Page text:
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What to Do for a Cocaine Overdose

Cocaine overdose

Did you know that cocaine is considered a Schedule II drug in the U.S. by the Drug Enforcement Agency (DEA)? This classification is, in part, because it’s highly addictive. Cocaine changes the way the brain feels pleasure, making it more difficult to feel as good without the drug — which is why cocaine addiction treatment programs are recommended for overcoming cocaine use disorder.

If you or someone you care about misuses cocaine, you need to know how dangerous the drug is. Aside from negative impacts on health, finances, and relationships, cocaine misuse can also lead to a life-threatening overdose. Searching for a cocaine addiction treatment program in Florida? Contact Lighthouse Recovery Institute today. Call 866.308.2090 or reach out to our team online.

What Are the Signs of Cocaine Abuse?

Regular use of cocaine can lead to drug tolerance, making someone take higher doses to feel the desired effect. However, higher doses increase the risk of cocaine overdose — which can be fatal.

Before the eventual overdose happens, the following signs of cocaine abuse may be observable:

  • Bizarre, violent, and risky behaviors
  • Bouts of anxiety
  • Chronic runny nose
  • Constriction of blood vessels supplying blood to the heart
  • Damage to nasal passages
  • Delusions and hallucinations
  • Depressive episodes
  • Difficulty in swallowing
  • Dilated pupils
  • Euphoria
  • Excited speech
  • Hoarseness
  • Hypertension
  • Loss of sense of smell
  • Mood swings and irritability
  • Feeling superior to other people
  • Increased energy and alertness
  • Increased libido
  • Paranoia
  • Restlessness
  • Tachycardia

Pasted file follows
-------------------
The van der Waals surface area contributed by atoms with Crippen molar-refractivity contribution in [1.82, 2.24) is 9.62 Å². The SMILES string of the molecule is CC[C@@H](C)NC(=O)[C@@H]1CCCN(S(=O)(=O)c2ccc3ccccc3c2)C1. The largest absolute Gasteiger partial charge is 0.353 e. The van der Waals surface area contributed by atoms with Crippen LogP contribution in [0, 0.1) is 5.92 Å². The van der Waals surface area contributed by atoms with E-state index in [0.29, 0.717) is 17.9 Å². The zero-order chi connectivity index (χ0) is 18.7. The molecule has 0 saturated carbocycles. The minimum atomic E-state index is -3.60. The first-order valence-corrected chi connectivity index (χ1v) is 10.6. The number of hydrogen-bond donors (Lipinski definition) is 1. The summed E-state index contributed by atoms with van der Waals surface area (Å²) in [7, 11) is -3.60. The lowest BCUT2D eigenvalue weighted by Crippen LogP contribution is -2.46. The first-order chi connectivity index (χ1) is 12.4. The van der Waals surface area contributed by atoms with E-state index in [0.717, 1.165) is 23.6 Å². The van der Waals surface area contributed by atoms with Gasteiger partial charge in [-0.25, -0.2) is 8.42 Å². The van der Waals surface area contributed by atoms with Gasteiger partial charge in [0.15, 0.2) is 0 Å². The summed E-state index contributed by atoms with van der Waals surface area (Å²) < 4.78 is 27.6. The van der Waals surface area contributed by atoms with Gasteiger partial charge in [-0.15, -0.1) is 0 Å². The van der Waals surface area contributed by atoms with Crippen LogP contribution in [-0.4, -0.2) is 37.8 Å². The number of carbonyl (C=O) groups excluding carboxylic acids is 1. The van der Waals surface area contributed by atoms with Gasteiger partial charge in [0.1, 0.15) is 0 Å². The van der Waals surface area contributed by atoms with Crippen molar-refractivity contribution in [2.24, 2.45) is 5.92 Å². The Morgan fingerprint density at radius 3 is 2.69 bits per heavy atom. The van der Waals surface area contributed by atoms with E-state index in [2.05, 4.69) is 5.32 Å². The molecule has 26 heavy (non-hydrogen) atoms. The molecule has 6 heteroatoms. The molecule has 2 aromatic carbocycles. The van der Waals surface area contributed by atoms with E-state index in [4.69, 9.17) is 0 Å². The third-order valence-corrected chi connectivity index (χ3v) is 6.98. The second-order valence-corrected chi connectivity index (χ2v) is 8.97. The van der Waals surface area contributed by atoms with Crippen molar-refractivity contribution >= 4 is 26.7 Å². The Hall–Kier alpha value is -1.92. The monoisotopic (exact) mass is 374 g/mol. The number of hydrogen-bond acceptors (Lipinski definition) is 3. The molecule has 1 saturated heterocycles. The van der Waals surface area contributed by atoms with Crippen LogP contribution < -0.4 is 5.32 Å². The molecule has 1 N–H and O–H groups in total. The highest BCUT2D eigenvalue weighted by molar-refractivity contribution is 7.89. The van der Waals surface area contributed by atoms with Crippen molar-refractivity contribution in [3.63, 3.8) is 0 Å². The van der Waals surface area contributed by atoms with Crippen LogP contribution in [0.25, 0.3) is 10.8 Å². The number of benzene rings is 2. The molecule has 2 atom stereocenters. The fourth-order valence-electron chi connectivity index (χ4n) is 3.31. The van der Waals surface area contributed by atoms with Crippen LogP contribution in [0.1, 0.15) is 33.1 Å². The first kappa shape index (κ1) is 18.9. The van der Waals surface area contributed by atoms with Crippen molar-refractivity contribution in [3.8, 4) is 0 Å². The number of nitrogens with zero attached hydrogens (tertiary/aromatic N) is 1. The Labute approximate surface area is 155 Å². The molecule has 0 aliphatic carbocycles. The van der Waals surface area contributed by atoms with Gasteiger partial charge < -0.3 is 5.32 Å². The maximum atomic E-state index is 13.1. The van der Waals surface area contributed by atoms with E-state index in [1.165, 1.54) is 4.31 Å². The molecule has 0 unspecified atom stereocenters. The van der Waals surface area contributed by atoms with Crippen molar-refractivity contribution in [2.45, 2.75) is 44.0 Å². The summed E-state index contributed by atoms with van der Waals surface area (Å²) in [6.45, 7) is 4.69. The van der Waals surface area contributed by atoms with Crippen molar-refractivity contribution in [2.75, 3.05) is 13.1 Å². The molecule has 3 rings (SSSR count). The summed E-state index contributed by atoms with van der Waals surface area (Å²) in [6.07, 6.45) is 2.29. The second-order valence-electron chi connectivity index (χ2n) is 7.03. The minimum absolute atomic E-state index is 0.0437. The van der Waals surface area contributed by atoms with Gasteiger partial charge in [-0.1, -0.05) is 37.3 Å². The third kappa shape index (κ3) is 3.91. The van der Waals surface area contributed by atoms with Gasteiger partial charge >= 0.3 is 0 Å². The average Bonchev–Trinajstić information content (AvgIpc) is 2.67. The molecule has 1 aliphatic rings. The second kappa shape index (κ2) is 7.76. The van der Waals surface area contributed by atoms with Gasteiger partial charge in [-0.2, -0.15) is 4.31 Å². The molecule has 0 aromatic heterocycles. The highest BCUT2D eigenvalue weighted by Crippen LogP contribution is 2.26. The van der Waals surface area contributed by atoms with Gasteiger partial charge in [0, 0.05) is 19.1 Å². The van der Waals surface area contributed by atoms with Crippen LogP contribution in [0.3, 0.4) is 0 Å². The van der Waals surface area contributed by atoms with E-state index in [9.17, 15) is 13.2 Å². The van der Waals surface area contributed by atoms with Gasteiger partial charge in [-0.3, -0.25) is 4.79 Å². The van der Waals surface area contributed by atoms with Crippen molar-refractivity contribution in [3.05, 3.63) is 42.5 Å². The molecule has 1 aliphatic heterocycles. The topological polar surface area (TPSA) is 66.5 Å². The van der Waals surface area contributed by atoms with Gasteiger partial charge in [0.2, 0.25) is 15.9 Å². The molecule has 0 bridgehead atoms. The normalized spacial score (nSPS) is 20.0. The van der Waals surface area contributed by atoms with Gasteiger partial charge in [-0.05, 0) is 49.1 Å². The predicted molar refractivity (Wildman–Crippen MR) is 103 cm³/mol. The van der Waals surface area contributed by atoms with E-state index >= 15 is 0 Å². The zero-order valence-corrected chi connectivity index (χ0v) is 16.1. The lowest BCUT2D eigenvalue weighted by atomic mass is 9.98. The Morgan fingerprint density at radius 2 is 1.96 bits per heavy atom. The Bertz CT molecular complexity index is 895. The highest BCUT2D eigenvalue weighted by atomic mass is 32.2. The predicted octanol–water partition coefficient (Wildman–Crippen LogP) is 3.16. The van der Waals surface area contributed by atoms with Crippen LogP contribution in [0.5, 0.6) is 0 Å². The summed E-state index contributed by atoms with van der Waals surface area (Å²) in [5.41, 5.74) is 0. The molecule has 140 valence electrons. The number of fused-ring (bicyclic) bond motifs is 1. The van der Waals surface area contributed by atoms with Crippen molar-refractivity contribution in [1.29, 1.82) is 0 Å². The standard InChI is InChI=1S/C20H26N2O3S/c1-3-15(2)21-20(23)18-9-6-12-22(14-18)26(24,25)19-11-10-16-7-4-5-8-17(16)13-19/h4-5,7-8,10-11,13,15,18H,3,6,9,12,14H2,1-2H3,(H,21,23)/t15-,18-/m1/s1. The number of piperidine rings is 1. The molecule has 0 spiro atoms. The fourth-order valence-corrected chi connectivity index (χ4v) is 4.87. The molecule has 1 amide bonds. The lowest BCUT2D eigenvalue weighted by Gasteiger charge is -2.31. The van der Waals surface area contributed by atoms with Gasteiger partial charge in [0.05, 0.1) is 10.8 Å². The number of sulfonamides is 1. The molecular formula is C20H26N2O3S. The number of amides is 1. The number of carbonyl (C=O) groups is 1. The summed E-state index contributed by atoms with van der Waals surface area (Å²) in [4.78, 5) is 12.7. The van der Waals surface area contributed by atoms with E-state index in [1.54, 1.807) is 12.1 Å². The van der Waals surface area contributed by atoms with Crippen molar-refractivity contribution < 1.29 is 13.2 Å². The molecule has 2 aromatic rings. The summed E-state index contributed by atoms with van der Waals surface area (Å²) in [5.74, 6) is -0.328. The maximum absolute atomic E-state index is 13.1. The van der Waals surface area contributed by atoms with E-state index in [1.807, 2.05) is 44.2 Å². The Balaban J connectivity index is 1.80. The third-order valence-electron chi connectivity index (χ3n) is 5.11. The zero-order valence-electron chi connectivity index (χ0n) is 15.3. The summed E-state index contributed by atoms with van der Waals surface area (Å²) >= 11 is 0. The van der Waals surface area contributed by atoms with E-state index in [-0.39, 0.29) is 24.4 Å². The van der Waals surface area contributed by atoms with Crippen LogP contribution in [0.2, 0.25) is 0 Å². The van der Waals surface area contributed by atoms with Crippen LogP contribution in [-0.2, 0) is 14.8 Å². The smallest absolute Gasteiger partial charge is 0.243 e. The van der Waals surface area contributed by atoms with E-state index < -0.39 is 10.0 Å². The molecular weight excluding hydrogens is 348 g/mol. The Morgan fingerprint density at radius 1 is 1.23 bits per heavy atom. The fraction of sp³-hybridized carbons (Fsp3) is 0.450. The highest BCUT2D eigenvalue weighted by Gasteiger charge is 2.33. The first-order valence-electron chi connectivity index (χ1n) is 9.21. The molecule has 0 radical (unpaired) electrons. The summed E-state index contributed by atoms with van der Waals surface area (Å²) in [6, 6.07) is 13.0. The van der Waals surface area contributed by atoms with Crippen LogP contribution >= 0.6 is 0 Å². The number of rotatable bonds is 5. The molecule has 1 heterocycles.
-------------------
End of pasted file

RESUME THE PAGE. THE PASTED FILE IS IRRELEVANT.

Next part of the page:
• Vasoconstriction of blood vessels in the brain
  • Withdrawing from sober friends and loved ones

It’s important to note that the symptoms of cocaine abuse will vary from one person to the next, depending on the length of the addiction, the frequency of use, and the level of physical dependency. As cocaine abuse develops, more and more time may be spent trying to obtain the drug, using it, and then recovering from the abuse. Duties such as schoolwork, familial obligations, or workplace responsibilities may be neglected completely.

Someone addicted to cocaine may also continue using it to feel some relief from physical and emotional withdrawal side effects that occur as soon as the drug leaves the bloodstream. Withdrawal symptoms may include drowsiness, fatigue, increased appetite, nightmares, and drug cravings.

What Should You Do To Help Someone Struggling With Cocaine Overdose?

Anytime someone does cocaine, they risk having an overdose. That’s the nature of cocaine abuse — it’s always dangerous. Some situations can make an overdose more likely, though. For example, drinking alcohol while using cocaine can raise the risk. In many overdose cases, cocaine has been paired with other addictive substances.

A cocaine overdose can be deadly. Here are some warning signs of this medical emergency:

  • Extreme anxiety or agitation
  • Hallucinations
  • High blood pressure
  • High temperature and excessive sweating

Severe consequences of a cocaine overdose can include heart attack, irregular heart rhythm, stroke, seizures, and trouble breathing. If you can spot the warning signs of a cocaine overdose, you should seek medical help immediately. You may be able to call 911 or get the person who overdosed to an ER in time to save a life.

When Should You Consider a Cocaine Addiction Treatment Program?

Once someone realizes that they have a cocaine addiction, it’s often best to seek professional help. Finding professional help can start with speaking to your primary care physician or calling a rehab center directly to speak to an admissions coordinator.

Because many people who suffer from cocaine addiction may either struggle to see that they have a problem or deny the addiction altogether, they may refuse to seek treatment. In these cases, holding a professional intervention may be an effective option. After this, you may consider the different types of cocaine addiction treatment programs. Treatment for cocaine addiction typically involves detox and therapy in an inpatient addiction treatment program — but if a residential setting is not possible, there may be options that provide a better fit.

Ready To Learn More About Lighthouse Recovery Institute’s Cocaine Addiction Treatment Program?

If you’re looking for a cocaine addiction treatment program in Florida, contact Lighthouse Recovery Institute today. Reach out to our team online or call 866.308.2090.